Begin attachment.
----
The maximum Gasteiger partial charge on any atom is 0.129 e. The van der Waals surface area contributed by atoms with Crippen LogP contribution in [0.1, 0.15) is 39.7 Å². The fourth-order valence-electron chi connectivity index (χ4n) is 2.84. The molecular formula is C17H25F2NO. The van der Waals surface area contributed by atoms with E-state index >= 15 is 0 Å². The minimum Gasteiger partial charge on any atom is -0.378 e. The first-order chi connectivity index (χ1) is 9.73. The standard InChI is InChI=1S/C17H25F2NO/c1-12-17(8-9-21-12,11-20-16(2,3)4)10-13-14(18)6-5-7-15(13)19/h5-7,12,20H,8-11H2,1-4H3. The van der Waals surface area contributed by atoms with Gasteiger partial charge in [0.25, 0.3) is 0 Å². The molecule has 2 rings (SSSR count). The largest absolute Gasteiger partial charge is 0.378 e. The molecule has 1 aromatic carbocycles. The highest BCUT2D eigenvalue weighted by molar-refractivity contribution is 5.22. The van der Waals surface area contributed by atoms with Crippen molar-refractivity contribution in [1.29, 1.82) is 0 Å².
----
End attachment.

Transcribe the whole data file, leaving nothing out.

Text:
The maximum Gasteiger partial charge on any atom is 0.129 e. The van der Waals surface area contributed by atoms with Crippen LogP contribution in [0.1, 0.15) is 39.7 Å². The fourth-order valence-electron chi connectivity index (χ4n) is 2.84. The molecular formula is C17H25F2NO. The van der Waals surface area contributed by atoms with E-state index >= 15 is 0 Å². The minimum Gasteiger partial charge on any atom is -0.378 e. The first-order chi connectivity index (χ1) is 9.73. The standard InChI is InChI=1S/C17H25F2NO/c1-12-17(8-9-21-12,11-20-16(2,3)4)10-13-14(18)6-5-7-15(13)19/h5-7,12,20H,8-11H2,1-4H3. The van der Waals surface area contributed by atoms with Gasteiger partial charge in [0.25, 0.3) is 0 Å². The molecule has 2 rings (SSSR count). The largest absolute Gasteiger partial charge is 0.378 e. The molecule has 1 aromatic carbocycles. The highest BCUT2D eigenvalue weighted by molar-refractivity contribution is 5.22. The van der Waals surface area contributed by atoms with Crippen molar-refractivity contribution in [1.29, 1.82) is 0 Å².